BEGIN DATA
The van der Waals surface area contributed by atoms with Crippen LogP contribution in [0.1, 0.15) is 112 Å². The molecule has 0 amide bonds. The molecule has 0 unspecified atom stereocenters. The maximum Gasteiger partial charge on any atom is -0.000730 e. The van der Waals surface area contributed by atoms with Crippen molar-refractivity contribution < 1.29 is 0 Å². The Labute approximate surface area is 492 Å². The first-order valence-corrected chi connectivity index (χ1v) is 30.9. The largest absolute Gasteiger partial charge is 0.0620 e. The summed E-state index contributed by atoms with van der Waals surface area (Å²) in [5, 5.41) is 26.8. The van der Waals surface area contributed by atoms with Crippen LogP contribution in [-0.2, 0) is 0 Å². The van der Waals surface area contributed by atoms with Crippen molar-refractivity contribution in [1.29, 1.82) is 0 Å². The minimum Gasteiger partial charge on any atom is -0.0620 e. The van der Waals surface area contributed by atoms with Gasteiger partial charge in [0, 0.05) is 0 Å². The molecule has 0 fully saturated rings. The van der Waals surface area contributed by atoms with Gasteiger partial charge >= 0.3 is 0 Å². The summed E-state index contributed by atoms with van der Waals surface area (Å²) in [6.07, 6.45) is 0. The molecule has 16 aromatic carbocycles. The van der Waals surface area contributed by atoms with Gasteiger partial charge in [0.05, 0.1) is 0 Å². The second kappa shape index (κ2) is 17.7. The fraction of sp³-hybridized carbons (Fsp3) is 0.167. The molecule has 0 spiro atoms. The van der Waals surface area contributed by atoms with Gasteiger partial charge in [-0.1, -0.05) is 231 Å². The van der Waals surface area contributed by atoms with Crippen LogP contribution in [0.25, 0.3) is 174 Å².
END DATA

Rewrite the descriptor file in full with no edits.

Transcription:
The van der Waals surface area contributed by atoms with Crippen LogP contribution in [0.1, 0.15) is 112 Å². The molecule has 0 amide bonds. The molecule has 0 unspecified atom stereocenters. The maximum Gasteiger partial charge on any atom is -0.000730 e. The van der Waals surface area contributed by atoms with Crippen molar-refractivity contribution < 1.29 is 0 Å². The Labute approximate surface area is 492 Å². The first-order valence-corrected chi connectivity index (χ1v) is 30.9. The largest absolute Gasteiger partial charge is 0.0620 e. The summed E-state index contributed by atoms with van der Waals surface area (Å²) in [5, 5.41) is 26.8. The van der Waals surface area contributed by atoms with Crippen LogP contribution in [-0.2, 0) is 0 Å². The van der Waals surface area contributed by atoms with Crippen molar-refractivity contribution in [1.29, 1.82) is 0 Å². The minimum Gasteiger partial charge on any atom is -0.0620 e. The van der Waals surface area contributed by atoms with Gasteiger partial charge in [0, 0.05) is 0 Å². The molecule has 0 fully saturated rings. The van der Waals surface area contributed by atoms with Gasteiger partial charge >= 0.3 is 0 Å². The summed E-state index contributed by atoms with van der Waals surface area (Å²) in [6.07, 6.45) is 0. The molecule has 16 aromatic carbocycles. The van der Waals surface area contributed by atoms with Gasteiger partial charge in [0.05, 0.1) is 0 Å². The second kappa shape index (κ2) is 17.7. The fraction of sp³-hybridized carbons (Fsp3) is 0.167. The molecule has 0 spiro atoms. The van der Waals surface area contributed by atoms with Gasteiger partial charge in [-0.1, -0.05) is 231 Å². The van der Waals surface area contributed by atoms with Crippen LogP contribution in [0.25, 0.3) is 174 Å².